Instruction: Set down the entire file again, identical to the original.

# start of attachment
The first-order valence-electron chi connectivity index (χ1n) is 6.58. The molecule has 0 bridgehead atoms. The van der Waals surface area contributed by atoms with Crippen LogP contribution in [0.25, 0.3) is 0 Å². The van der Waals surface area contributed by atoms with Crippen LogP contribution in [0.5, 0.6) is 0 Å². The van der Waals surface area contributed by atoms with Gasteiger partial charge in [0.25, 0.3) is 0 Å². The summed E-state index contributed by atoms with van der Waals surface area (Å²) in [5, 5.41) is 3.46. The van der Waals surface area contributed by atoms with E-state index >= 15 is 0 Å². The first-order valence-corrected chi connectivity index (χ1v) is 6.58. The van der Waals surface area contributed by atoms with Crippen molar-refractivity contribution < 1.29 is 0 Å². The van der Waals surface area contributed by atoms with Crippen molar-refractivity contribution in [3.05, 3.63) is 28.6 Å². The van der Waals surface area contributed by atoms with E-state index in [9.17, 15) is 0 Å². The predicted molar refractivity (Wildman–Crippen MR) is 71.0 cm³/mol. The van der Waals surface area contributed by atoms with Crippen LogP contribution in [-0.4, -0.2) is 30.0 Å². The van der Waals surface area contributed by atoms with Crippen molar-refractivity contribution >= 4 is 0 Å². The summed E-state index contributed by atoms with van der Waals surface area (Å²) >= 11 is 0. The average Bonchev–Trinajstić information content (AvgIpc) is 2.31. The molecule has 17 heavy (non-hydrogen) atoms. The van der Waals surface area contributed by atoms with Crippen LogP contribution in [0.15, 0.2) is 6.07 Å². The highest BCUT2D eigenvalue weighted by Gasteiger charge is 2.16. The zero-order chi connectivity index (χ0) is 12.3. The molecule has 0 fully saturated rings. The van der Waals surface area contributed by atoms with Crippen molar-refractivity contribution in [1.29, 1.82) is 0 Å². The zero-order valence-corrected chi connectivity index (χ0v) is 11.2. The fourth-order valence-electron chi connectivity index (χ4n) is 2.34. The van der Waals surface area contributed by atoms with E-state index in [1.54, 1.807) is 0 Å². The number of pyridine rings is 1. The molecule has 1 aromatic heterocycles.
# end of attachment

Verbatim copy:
The first-order valence-electron chi connectivity index (χ1n) is 6.58. The molecule has 0 bridgehead atoms. The van der Waals surface area contributed by atoms with Crippen LogP contribution in [0.25, 0.3) is 0 Å². The van der Waals surface area contributed by atoms with Crippen LogP contribution in [0.5, 0.6) is 0 Å². The van der Waals surface area contributed by atoms with Gasteiger partial charge in [0.25, 0.3) is 0 Å². The summed E-state index contributed by atoms with van der Waals surface area (Å²) in [5, 5.41) is 3.46. The van der Waals surface area contributed by atoms with E-state index >= 15 is 0 Å². The first-order valence-corrected chi connectivity index (χ1v) is 6.58. The van der Waals surface area contributed by atoms with Crippen molar-refractivity contribution < 1.29 is 0 Å². The van der Waals surface area contributed by atoms with Crippen molar-refractivity contribution in [3.05, 3.63) is 28.6 Å². The van der Waals surface area contributed by atoms with E-state index in [9.17, 15) is 0 Å². The predicted molar refractivity (Wildman–Crippen MR) is 71.0 cm³/mol. The van der Waals surface area contributed by atoms with Crippen LogP contribution in [-0.4, -0.2) is 30.0 Å². The van der Waals surface area contributed by atoms with Crippen molar-refractivity contribution >= 4 is 0 Å². The summed E-state index contributed by atoms with van der Waals surface area (Å²) >= 11 is 0. The average Bonchev–Trinajstić information content (AvgIpc) is 2.31. The molecule has 17 heavy (non-hydrogen) atoms. The van der Waals surface area contributed by atoms with Crippen LogP contribution in [0.15, 0.2) is 6.07 Å². The highest BCUT2D eigenvalue weighted by Gasteiger charge is 2.16. The zero-order chi connectivity index (χ0) is 12.3. The molecule has 0 fully saturated rings. The van der Waals surface area contributed by atoms with Crippen molar-refractivity contribution in [1.29, 1.82) is 0 Å². The zero-order valence-corrected chi connectivity index (χ0v) is 11.2. The fourth-order valence-electron chi connectivity index (χ4n) is 2.34. The van der Waals surface area contributed by atoms with E-state index in [1.54, 1.807) is 0 Å². The number of pyridine rings is 1. The molecule has 1 aromatic heterocycles.